their ability to appeal the denial of their adjustment of status
The holdings of these cases, however, create anomalous results.
Under Varela and Sano, an alien spouse married for ten years to a
U.S. citizen would be unable to become a lawful permanent resident if
his or her spouse died before the processing of her adjustment of sta-
tus application, but an alien spouse married for just six months to a
U.S. citizen could attain LPR status if her citizen spouse died the day
after the adjustment of status application was approved.58 Regardless,
the Immigration Service has specifically endorsed the conclusion from
Varela that “there is no authority to approve a visa petition after the
petitioner dies,”59 and escaped accountability for their harsh interpre-
tation by convincing the general public that such a scheme was en-
acted by Congress to prevent marriage fraud.60 The evidence,
however, is clear: it was these two simple administrative court deci-
sions, and not Congress, that gave birth to the widow penalty.
C. Automatic Revocation Upon Death
The Immigration Service’s resolve to automatically revoke alien
widow petitions upon the death of their citizen spouses, regardless of
its statutory power to do so, was also seen in an automatic revocation
regulation enacted by the Immigration Service eight years after the
Although not relied on by the Board in Varela or Sano, the 1976
regulation required the revocation of an approved I-130 petition upon
the death of the citizen petitioner “unless the Attorney General in his
discretion determines that for humanitarian reasons revocation would
56 See 8 C.F.R. § 1003.1(g) (2006) (stating that decisions made by the Board of Immigra-
tion Appeals “shall be binding on all officers and employees in the Department of Homeland
Security or immigration judges in the administration of the immigration laws of the United
57 See Aytes Memorandum, supra note 55.
58 See Robinson v. Chertoff, No. 06-5702 (SRC), 2007 U.S. Dist. LEXIS 34956, at *13
(D.N.J. May 14, 2007), appeal docketed, No. 07-2977 (3d Cir. July 5, 2007) (“[P]rompt adjudica-
tion of the I-130 petition (before the citizen dies) will result in an approval. A delay in adjudica-
tion (until after the citizen dies) will result in a denial. But a severe delay of two years or more,
followed by the citizen’s death, will also result in an approval.”).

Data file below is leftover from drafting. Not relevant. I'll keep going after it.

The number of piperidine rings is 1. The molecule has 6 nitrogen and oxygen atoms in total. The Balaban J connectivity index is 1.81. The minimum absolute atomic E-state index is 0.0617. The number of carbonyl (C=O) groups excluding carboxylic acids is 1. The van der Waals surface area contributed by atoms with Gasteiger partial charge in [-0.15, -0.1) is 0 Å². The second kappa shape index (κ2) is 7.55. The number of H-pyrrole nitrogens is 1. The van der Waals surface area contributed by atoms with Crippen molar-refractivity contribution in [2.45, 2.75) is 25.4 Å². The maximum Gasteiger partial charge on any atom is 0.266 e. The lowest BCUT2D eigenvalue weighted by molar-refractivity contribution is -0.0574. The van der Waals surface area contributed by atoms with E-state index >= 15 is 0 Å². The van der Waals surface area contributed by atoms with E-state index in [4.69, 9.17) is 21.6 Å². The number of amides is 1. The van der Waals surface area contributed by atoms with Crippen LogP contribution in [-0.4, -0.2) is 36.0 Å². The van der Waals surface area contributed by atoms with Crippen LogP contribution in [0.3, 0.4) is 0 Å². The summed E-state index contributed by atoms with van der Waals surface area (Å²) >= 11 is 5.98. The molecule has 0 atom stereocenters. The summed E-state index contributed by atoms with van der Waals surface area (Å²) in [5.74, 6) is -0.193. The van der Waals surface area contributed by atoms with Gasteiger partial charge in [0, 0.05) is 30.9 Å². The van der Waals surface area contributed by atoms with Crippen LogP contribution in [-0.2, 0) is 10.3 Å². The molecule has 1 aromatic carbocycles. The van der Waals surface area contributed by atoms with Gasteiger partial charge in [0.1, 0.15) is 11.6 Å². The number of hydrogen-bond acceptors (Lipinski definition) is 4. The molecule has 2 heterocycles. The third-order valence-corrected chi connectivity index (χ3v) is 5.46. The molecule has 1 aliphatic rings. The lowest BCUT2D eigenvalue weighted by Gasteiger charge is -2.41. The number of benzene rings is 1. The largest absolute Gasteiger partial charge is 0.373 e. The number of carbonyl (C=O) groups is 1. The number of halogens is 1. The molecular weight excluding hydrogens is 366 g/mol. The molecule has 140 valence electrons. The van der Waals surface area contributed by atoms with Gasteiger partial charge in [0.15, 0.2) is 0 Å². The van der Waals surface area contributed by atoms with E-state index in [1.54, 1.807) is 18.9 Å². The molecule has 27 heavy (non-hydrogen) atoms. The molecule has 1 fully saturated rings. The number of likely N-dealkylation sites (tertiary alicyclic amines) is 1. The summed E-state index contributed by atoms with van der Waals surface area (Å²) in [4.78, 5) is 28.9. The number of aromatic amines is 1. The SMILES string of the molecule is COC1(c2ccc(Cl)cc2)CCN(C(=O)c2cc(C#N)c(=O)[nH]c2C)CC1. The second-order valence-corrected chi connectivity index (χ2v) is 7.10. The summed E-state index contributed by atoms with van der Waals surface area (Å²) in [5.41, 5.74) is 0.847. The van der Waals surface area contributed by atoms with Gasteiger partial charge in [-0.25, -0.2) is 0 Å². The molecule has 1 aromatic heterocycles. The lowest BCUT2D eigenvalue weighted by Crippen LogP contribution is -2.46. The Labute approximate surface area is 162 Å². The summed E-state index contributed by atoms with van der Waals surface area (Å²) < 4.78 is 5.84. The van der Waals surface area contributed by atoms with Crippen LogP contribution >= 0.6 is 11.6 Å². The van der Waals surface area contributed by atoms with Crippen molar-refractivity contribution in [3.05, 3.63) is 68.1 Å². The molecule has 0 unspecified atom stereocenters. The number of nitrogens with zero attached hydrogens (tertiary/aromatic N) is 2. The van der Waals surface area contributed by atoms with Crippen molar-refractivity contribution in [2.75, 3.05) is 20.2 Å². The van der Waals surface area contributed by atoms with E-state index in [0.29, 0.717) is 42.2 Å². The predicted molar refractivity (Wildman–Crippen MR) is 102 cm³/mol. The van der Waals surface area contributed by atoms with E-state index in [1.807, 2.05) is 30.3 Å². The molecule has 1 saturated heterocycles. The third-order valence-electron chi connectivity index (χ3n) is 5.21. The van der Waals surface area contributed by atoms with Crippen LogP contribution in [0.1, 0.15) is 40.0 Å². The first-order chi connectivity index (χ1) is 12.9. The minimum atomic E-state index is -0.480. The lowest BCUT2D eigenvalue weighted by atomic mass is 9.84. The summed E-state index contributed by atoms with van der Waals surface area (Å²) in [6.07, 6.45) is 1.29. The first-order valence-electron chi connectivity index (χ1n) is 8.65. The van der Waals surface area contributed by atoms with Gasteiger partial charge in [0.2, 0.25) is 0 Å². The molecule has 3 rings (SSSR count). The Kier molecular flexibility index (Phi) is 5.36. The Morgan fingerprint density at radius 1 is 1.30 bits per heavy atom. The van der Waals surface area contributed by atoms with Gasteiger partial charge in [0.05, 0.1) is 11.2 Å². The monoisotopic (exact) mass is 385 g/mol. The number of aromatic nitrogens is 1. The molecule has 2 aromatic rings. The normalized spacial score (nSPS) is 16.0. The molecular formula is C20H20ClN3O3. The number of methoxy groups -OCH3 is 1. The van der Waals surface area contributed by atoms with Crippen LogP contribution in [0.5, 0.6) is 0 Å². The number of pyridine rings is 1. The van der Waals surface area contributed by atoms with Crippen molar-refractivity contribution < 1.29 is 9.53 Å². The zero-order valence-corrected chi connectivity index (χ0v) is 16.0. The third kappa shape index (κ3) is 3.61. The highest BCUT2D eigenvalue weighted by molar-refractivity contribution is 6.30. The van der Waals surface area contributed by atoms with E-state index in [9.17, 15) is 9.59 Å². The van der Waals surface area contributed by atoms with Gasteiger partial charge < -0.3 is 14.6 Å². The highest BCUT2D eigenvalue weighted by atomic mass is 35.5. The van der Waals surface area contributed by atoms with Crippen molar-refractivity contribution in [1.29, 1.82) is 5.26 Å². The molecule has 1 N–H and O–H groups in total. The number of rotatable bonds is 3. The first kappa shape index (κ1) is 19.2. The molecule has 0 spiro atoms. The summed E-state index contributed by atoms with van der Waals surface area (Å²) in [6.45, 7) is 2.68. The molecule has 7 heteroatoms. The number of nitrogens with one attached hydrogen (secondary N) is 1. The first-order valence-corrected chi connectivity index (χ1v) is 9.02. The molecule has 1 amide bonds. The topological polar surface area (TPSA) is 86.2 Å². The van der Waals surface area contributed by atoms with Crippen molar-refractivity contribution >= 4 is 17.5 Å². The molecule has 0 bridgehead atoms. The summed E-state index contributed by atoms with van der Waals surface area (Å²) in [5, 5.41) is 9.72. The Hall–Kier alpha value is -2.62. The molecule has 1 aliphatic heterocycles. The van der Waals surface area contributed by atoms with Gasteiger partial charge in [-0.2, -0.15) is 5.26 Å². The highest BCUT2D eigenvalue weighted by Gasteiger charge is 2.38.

59 Affidavits of Support on Behalf of Immigrants, 71 Fed. Reg. 35,732, 35,735 (June 21,
60 See infra note 65 and accompanying text.
2008] From Bereavement to Banishment 183
be inappropriate.”61 While the regulation recognized that the death of
the citizen petitioner did not automatically revoke the approved I-130
petition, its compliance with the Pierno opinion was nevertheless su-
perficial. Enacted under a statute that authorized revocation by the
Attorney General for “good and sufficient cause,”62 the Immigration
Service’s new regulation nevertheless frustrated congressional intent
by adopting automatic revocation language for a decision dependent
on individual cause.
This regulation, despite its inconsistency with Pierno, remains the
D. The Immigration Marriage Fraud Amendments of 1986
Over fifteen years after the Board handed down its decision in
Varela, Congress significantly modified the adjustment of status immi-
gration procedures through the enactment of the Immigration Mar-
riage Fraud Amendments of 1986 (“IMFA”).63 As discussed in Part I
of this Note, the IMFA provided that an alien spouse, married to a
U.S. citizen, would be required to fulfill a two-year conditional resi-
dence requirement before she would be granted permanent LPR
A common myth among the general public is that Congress cre-
ated the widow penalty through the adoption of these marriage fraud
provisions.65 Yet, a collective analysis of the plain language of the
61 Immigrant and Nonimmigrant Status, 41 Fed. Reg. 55,847, 55,849 (Dec. 23, 1976) (codi-